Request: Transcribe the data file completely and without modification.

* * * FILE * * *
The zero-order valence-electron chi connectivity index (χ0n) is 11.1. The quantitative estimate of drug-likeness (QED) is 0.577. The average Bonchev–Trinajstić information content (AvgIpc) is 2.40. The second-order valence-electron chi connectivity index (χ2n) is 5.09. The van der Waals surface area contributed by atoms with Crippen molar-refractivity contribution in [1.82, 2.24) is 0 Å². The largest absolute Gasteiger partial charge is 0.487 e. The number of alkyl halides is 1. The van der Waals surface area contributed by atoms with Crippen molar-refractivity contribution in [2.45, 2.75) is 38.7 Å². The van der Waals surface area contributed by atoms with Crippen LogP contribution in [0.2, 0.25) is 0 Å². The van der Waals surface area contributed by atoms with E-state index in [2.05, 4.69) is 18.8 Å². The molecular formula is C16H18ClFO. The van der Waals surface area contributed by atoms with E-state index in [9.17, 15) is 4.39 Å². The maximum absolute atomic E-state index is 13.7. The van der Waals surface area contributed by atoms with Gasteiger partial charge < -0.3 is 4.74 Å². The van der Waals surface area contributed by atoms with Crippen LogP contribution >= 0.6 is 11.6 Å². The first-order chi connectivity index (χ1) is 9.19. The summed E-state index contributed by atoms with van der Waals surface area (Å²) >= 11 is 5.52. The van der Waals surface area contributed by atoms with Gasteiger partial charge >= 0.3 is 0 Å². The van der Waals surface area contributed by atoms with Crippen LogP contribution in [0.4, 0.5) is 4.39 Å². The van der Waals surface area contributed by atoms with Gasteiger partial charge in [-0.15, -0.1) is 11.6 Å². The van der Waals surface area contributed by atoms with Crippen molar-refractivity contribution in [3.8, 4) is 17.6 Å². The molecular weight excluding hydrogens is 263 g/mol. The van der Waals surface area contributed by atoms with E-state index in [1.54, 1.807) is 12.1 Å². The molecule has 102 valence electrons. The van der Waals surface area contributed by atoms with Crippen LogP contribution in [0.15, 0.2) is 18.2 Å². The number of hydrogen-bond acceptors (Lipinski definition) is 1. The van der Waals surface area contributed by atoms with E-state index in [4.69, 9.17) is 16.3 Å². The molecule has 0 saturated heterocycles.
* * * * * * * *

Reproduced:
The zero-order valence-electron chi connectivity index (χ0n) is 11.1. The quantitative estimate of drug-likeness (QED) is 0.577. The average Bonchev–Trinajstić information content (AvgIpc) is 2.40. The second-order valence-electron chi connectivity index (χ2n) is 5.09. The van der Waals surface area contributed by atoms with Crippen molar-refractivity contribution in [1.82, 2.24) is 0 Å². The largest absolute Gasteiger partial charge is 0.487 e. The number of alkyl halides is 1. The van der Waals surface area contributed by atoms with Crippen molar-refractivity contribution in [2.45, 2.75) is 38.7 Å². The van der Waals surface area contributed by atoms with Crippen LogP contribution in [0.2, 0.25) is 0 Å². The van der Waals surface area contributed by atoms with E-state index in [2.05, 4.69) is 18.8 Å². The molecular formula is C16H18ClFO. The van der Waals surface area contributed by atoms with E-state index in [9.17, 15) is 4.39 Å². The maximum absolute atomic E-state index is 13.7. The van der Waals surface area contributed by atoms with Gasteiger partial charge < -0.3 is 4.74 Å². The van der Waals surface area contributed by atoms with Crippen LogP contribution >= 0.6 is 11.6 Å². The first-order chi connectivity index (χ1) is 9.19. The summed E-state index contributed by atoms with van der Waals surface area (Å²) >= 11 is 5.52. The van der Waals surface area contributed by atoms with Gasteiger partial charge >= 0.3 is 0 Å². The van der Waals surface area contributed by atoms with Crippen LogP contribution in [0.4, 0.5) is 4.39 Å². The van der Waals surface area contributed by atoms with Gasteiger partial charge in [-0.15, -0.1) is 11.6 Å². The van der Waals surface area contributed by atoms with Crippen molar-refractivity contribution in [3.8, 4) is 17.6 Å². The molecular weight excluding hydrogens is 263 g/mol. The van der Waals surface area contributed by atoms with E-state index in [1.54, 1.807) is 12.1 Å². The molecule has 102 valence electrons. The van der Waals surface area contributed by atoms with Crippen LogP contribution in [0.15, 0.2) is 18.2 Å². The number of hydrogen-bond acceptors (Lipinski definition) is 1. The van der Waals surface area contributed by atoms with E-state index in [4.69, 9.17) is 16.3 Å². The molecule has 0 saturated heterocycles.